Key events in US-Cuban relations
1898-1902 - After the Spanish-American War, the United States occupies former Spanish colony Cuba, pulling out only after Cuba agrees to terms making the island independent in name only.
1906 - The United States occupies Cuba again, staying three years.
1959 - Fidel Castro leads the ouster of US-backed dictator Fulgencio Batista.
1961 - After the United States breaks diplomatic relations with Cuba, the Central Intelligence Agency organises the doomed Bay of Pigs invasion by Cuban exiles.
1962 - A US embargo launched in 1960 is expanded to cut off all trade with Cuba except food and medicine. Soviet missiles are then discovered in the country, sparking a tense nuclear standoff in October putting Washington and Moscow on the brink of war.
1965 - Cuba allows hundreds of exiles to sail to the United States in the October-November Camarioca boat lift. US president Lyndon Johnson establishes "freedom flights," and 260,561 Cubans would leave their country through the April 1973 end of the programme.
1977 - US-Cuban relations improve slightly with the establishment of "Interests Sections" in each other's capitals.
1980 - The Mariel boat lift: Castro says anyone wanting to leave can do so through the port of Mariel, and about 125,000 refugees arrive in Florida by late September.
1996 - The US Congress passes the Helms-Burton Act strengthening the embargo against Cuba.
1999-2000 - Elian Gonzalez, a Cuban boy who survived a shipwreck while fleeing Cuba, becomes the focus of a six-month politically charged international custody battle. US eventually forcibly repatriates him.
US President George W Bush tightens the embargo even further, making it harder to travel or remit money to Cuba.
May 2002 - Former US president Jimmy Carter visits Cuba, becoming the first US leader in or out of office to do so since Castro took power.
November 2004 - Havana bars use of the US dollar as for commercial transactions, making the Cuban peso the only currency allowed in business transactions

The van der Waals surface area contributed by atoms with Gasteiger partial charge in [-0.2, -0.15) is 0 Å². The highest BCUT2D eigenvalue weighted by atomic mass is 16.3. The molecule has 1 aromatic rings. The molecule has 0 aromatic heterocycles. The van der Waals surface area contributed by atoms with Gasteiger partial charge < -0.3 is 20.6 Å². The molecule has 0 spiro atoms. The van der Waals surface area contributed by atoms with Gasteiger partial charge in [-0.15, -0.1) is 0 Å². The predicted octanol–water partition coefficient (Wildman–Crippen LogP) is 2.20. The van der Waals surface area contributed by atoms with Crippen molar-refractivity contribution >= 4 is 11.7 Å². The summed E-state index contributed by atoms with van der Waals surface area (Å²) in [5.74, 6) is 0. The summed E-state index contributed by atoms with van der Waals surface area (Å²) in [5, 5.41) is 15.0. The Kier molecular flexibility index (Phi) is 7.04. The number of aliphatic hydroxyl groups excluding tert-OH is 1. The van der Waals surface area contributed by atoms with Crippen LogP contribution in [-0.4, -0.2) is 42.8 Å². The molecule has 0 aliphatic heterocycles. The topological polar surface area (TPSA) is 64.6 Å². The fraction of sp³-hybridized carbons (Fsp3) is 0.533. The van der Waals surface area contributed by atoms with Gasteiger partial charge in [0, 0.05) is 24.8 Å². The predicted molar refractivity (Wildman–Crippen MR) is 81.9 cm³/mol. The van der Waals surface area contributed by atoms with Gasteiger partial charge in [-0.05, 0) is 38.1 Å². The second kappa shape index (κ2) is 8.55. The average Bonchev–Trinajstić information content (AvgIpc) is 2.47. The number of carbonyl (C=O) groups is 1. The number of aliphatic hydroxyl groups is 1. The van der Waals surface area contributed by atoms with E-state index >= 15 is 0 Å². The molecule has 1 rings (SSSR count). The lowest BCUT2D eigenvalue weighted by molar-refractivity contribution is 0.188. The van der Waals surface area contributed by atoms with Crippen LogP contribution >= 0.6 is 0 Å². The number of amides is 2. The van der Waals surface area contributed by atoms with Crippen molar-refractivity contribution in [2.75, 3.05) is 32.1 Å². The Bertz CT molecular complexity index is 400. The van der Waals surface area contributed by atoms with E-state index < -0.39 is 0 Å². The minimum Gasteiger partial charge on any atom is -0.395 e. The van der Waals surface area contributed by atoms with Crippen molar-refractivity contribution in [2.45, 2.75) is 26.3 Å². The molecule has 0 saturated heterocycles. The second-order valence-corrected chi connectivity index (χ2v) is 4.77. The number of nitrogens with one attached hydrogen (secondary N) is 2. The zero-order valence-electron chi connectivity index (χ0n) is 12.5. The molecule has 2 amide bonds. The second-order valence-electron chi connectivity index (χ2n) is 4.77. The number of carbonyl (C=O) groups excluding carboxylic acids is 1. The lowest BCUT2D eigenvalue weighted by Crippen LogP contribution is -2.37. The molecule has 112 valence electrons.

December 2008 - Latin American leaders at a summit in Brazil, call on the United States to lift the trade embargo.
December 2009 - Alan Gross, a government contractor for the US Agency for International Development, is arrested for importing banned computer technology for distribution to Cuba's small Jewish community.
March 2011 - Gross is sentenced to 15 years in prison for "acts against the independence or territorial integrity of the Cuban state." His conviction is seen as a major obstacle to improving relations between Washington and Havana.
Spring 2013 - Obama authorizes exploratory negotiations with Cuba on normalizing ties
June 2013 to November 2014 - The United States and Cuba hold a "series of discussions"
Early summer 2014 - Pope Francis makes personal appeals in letters to presidents Obama and Castro, adding impetus to the talks
Autumn 2014 - The Vatican hosts US and Cuban delegations in the final stages of normalisation talks
December 17, 2014 - Washington announces that Gross, 65, had been freed and was returning to America in exchange for three Cubans - members of the so-called Cuban Five group of intelligence agents - detained for years in the United States on espionage charges.
US President Barack Obama, in a historic policy shift, announces that Washington will reestablish diplomatic ties with Cuba.
It also will ease a five-decade-long crippling economic embargo and lift travel sanctions against the communist island.
Cuban President Raul Castro makes a speech at the same time as Obama, underscoring that a new era in their bilateral relations had begun.